Friday, January 31, 2020
Ragged Hollow Nightmare Review
Ragged Hollow Nightmare is a low level (1st to 4th level) starter adventure from Joseph Robert Lewis that comes in both an OSR and 5E version, separate downloads for the same purchase price of $5. Despite the separate PDF, it's pretty clear that it was originally written for 5e and converted to a generic OSR format. It's also written for his campaign setting, under the "Dungeon Age" brand that seems drawn from the real world more than the typical D&D fantasy world, including an allusion to Christina Rosetti's deservedly famous poem, Goblin Market.
The basic premise of the module is that an evil force has been accidentally unleashed inside the local Temple (the local clerics apparently not using the augury spell) which has caused a force field, or veil to surround the temple keeping the evil in. Unfortunately it also has trapped much of the townsfolk who were at a bingo game or something. The PCs want to get inside the temple to rescue the townsfolk, but they need to find a way to climb up and over the forcefield/veil (which is about 60 feet high).
Luckily, there are no fewer than three magic items scattered about the region (in mini-dungeons) to allow the PCs to do this. One is in a barrow run by a hag, another in a deserted inventor's manor, and a ruined dwarf outpost. There's also a goblin market which is actually run by a satyr. While this provides no direct help, he can provide advice if the PCs entertain him. These mini-dungeons (about 10 locations each) are very interesting and have something of a fairy tale feel to them.
The other half of the adventure is the temple itself, which is about 50 locations. Here the "Nightmare" part of the title of the module comes into play. Basically the evil that the temple is suffering from are the nightmares made real by a magic item mistakenly placed on a dude with an evil infection.
There's nothing super deranged, a lot of it are inanimate items to life, be it characters from childrens books or stained glass figures. Many encounters can be avoided if the charcters don't touch or interact with anything, but the chances of players doing that is slim (and it makes for a boring game if they can't touch anything without it causing a swarm of monsters to come out).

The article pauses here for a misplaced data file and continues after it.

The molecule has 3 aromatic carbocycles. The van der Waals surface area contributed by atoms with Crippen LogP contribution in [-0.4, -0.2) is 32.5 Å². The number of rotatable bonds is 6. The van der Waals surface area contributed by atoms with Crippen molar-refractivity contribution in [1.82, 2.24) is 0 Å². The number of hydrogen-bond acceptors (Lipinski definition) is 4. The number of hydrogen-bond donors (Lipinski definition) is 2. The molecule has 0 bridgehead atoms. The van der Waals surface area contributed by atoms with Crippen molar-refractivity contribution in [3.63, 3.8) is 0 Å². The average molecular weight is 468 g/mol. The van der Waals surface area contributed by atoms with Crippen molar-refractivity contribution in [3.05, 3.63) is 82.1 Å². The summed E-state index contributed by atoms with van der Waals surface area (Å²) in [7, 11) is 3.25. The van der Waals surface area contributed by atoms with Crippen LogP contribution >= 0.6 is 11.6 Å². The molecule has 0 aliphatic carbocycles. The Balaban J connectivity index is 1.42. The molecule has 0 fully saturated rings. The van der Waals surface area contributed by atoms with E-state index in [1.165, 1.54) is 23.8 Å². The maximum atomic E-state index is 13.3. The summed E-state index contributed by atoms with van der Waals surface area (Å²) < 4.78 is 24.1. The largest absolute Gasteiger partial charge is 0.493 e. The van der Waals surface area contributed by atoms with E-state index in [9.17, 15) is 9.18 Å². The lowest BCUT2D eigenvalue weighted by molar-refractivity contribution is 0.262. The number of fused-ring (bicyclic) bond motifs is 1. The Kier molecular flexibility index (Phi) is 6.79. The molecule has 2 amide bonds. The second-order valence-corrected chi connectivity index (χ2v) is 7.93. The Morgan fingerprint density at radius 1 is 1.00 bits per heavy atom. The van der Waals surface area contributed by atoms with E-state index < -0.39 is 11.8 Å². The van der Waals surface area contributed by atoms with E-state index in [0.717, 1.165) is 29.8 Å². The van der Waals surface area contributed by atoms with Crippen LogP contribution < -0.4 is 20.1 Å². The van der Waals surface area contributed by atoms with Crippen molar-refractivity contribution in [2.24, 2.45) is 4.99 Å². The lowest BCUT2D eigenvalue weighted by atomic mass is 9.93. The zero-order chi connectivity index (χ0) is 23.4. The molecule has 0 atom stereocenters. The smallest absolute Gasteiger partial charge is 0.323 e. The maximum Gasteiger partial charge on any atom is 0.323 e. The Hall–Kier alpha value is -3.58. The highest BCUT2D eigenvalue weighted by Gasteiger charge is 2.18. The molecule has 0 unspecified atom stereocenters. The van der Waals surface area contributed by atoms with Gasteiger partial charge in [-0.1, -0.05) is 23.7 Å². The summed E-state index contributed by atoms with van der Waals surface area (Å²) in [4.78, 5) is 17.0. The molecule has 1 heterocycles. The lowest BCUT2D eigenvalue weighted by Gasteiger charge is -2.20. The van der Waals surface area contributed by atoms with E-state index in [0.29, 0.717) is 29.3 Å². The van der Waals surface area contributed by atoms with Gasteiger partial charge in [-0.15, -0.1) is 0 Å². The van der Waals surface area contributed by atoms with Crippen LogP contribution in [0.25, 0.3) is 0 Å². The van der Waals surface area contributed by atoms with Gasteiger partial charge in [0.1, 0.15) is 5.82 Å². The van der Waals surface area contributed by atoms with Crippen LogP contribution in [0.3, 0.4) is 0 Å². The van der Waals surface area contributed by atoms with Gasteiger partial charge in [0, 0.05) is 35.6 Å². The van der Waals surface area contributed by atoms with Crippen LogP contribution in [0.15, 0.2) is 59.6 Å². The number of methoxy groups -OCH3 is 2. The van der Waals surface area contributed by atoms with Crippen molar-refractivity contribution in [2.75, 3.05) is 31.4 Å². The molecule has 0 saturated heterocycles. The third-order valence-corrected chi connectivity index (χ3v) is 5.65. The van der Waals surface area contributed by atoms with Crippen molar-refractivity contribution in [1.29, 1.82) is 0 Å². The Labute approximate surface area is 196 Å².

Eventually they make their way to the source of the problem, and remove the magic item on top of the infected with evil guy, which returns the place to normal. Why the 5th level paladin and her squire (who were trapped inside) couldn't have done this is beyond me. Most places also seem to be in the process of events happening, kind of ignoring that these people have been in there for days, maybe a week or more, while the PCs got the items to get into the temple in the first place.
Some monsters are standard D&D monsters, while others, like the goblins and the hag, have a more folklore twist and there are a number of original monsters. Although this is the OSR version of the module, many of the monsters are perhaps too tough for standard OSR systems, at least doing far too much damage, with the average monster doing 2d6 damage as a norm. That averages to 7 hit points of damage, which would kill almost every 1st level OSR character (unless it's a 1e character)
On top of that, while OSR, many 5e-isms remain in the PDF, such as advantage/disadvantage, ability score based saving throws (at least in the module text itself, in the stat section it's old school). There's also a lack of treasure. There's actually a good number of very low powered and unique magic items, but very little in terms of lucre. And the best magic items, at least in terms of value, are actually buried in the crypt below the temple. Many players won't mind looting a crypt, but it might cause some problems if you have a good aligned party.
As mentioned, there are separate PDFs for OSR and 5E. I didn't loook at the 5e one, but presumably they are the same. There's no interior art and it uses a 3 column format for text. That's something of a rarity these days, presumably because it's best for maximizing the amount of text on a page (something PDFs don't really need to worry about) at the expense of legibility and readability. But it's legible enough.
All in all, there's basically three parts to the module. First, there's the home town of Ragged Hollow, which gets a very minimalist overview and isn't that remarkable. The second, the semi-sandbox exploration of the surrounding area, is by far the best and most creative. The last part, the actual temple itself is somewhat less intersting than it could be, with the dreams come to life inside being surprisingly mundane.
While meant to be a starter adventure, I'm not sure it works as such the way it's written. There's not enough buy in at the town to feel a strong need to rescue the people inside (since they are largely anonymous), nor are 1st level characters likely to be able to survive very long in the temple itself. So despite the fairly long length of it (40 pages), it doesn't feel fully fleshed out or complete for what its goal is. I like it a lot, but I'm not sure how easy it would be to run without a lot more work,